Internet speeds up

Jason Mann

Jason Mann

On-campus Internet users noticed an increase in Internet speed on April 1 after the school increased bandwidth by 38 megahertz per second.

Michael Adelaine, vice president for information technology, said bandwidth increased from 62 MHz to 100 MHz, which substantially increased Internet speed for computers hardwired to the network. He compared campus bandwidth to a water pipe; the more water flows through the pipe, the slower that water flows. Bandwidth works the same way-the more people who use the Internet on campus, the slower the Internet works. Adelaine said he tries to “grow” the bandwidth as use of the system increases in order to stay ahead. Another bandwidth growth is planned for this fall.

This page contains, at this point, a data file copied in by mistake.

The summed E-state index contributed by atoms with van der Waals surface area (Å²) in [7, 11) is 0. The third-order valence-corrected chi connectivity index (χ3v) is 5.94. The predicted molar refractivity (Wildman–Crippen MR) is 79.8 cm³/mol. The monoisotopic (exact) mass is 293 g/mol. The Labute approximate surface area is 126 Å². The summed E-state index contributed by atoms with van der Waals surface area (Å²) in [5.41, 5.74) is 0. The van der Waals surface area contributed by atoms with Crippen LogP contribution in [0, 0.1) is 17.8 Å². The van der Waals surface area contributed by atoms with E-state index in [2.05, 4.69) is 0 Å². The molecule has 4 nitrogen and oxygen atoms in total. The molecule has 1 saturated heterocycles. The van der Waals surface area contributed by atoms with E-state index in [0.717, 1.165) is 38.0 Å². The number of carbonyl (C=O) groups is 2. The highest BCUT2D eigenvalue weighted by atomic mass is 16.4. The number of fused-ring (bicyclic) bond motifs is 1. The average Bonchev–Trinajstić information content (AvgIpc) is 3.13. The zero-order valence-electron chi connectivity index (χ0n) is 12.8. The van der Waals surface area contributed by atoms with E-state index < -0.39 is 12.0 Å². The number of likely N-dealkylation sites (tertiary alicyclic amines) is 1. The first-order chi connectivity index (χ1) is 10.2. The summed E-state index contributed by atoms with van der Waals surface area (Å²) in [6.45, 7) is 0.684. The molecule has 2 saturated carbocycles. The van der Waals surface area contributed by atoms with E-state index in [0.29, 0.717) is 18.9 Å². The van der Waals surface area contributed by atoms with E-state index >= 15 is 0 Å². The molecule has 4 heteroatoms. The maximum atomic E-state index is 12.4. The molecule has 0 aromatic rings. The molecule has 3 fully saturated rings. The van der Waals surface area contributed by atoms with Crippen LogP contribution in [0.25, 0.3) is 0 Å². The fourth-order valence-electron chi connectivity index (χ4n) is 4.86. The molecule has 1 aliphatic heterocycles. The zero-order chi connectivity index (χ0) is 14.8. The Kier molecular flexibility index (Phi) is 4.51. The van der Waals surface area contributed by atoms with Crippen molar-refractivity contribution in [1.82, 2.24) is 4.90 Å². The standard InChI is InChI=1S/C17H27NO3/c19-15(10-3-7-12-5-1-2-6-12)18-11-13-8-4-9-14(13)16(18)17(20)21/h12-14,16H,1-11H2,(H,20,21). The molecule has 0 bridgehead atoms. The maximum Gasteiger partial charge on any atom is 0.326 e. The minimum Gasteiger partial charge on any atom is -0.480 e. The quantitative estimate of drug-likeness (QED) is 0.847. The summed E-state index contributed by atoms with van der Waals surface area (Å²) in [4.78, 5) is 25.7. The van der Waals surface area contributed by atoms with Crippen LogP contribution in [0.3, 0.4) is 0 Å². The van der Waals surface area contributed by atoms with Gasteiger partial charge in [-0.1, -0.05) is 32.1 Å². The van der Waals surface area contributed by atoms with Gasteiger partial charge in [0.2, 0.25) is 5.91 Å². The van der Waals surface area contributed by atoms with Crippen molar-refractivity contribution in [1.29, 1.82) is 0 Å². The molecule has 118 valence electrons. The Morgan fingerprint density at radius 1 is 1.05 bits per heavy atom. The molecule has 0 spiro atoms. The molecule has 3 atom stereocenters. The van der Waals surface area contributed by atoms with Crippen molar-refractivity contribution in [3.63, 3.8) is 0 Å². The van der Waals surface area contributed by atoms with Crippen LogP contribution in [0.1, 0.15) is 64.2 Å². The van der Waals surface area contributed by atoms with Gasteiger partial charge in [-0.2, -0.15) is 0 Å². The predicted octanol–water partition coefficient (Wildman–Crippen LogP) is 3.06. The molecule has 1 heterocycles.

“We increase bandwidth as we can,” said Adelaine.

Wireless users will not experience an increase in Internet speed. Currently, wireless users share 54 MHz on each access point. As more users share an access point, the slower the Internet will run for everyone on that point.

Bandwidth grows at a much slower rate for wireless users because SDSU is in the process of switching wireless systems. New wireless technology has been introduced to the school, but specifications have not been decided yet. Adelaine expects this new wireless technology to be in place in one and a half years. Because of the anticipated improvements, he’s avoiding increasing the wireless bandwidth in order to keep costs down.

Those who use the open-wireless system that is in place at The Union won’t see bandwidth growth. Adelaine says that the school has to keep all open-wireless systems “choked down” because of a government act called CALEA.

The school avoids compliance with the act by keeping open-wireless bandwidth at 5 MHz, and only allowing users to use their browser. This protects student privacy. If the school was CALEA-compliant, government agencies could potentially wiretap students’ computers.